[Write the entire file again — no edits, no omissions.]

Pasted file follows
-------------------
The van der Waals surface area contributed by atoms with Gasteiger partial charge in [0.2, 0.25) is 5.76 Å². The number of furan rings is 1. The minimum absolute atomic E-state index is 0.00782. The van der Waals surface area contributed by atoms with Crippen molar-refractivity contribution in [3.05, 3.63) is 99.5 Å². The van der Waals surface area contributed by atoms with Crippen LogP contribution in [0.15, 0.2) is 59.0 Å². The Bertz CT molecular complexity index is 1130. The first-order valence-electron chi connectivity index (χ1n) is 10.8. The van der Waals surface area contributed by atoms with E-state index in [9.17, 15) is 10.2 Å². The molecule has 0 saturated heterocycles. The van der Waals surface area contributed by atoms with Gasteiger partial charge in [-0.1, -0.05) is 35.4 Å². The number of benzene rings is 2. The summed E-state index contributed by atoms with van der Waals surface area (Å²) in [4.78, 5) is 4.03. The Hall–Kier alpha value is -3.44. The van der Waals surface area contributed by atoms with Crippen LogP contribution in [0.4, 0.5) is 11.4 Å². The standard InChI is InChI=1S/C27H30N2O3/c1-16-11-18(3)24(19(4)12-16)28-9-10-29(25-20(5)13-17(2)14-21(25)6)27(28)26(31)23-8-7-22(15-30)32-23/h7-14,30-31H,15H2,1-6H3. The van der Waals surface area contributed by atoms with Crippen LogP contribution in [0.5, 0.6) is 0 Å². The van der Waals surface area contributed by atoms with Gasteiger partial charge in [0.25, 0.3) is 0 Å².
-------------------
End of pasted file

The van der Waals surface area contributed by atoms with Gasteiger partial charge in [0.2, 0.25) is 5.76 Å². The number of furan rings is 1. The minimum absolute atomic E-state index is 0.00782. The van der Waals surface area contributed by atoms with Crippen molar-refractivity contribution in [3.05, 3.63) is 99.5 Å². The van der Waals surface area contributed by atoms with Crippen LogP contribution in [0.15, 0.2) is 59.0 Å². The Bertz CT molecular complexity index is 1130. The first-order valence-electron chi connectivity index (χ1n) is 10.8. The van der Waals surface area contributed by atoms with E-state index in [9.17, 15) is 10.2 Å². The molecule has 0 saturated heterocycles. The van der Waals surface area contributed by atoms with Gasteiger partial charge in [-0.1, -0.05) is 35.4 Å². The number of benzene rings is 2. The summed E-state index contributed by atoms with van der Waals surface area (Å²) in [4.78, 5) is 4.03. The Hall–Kier alpha value is -3.44. The van der Waals surface area contributed by atoms with Crippen LogP contribution in [0.4, 0.5) is 11.4 Å². The standard InChI is InChI=1S/C27H30N2O3/c1-16-11-18(3)24(19(4)12-16)28-9-10-29(25-20(5)13-17(2)14-21(25)6)27(28)26(31)23-8-7-22(15-30)32-23/h7-14,30-31H,15H2,1-6H3. The van der Waals surface area contributed by atoms with Crippen LogP contribution in [0.5, 0.6) is 0 Å². The van der Waals surface area contributed by atoms with Gasteiger partial charge in [0.25, 0.3) is 0 Å².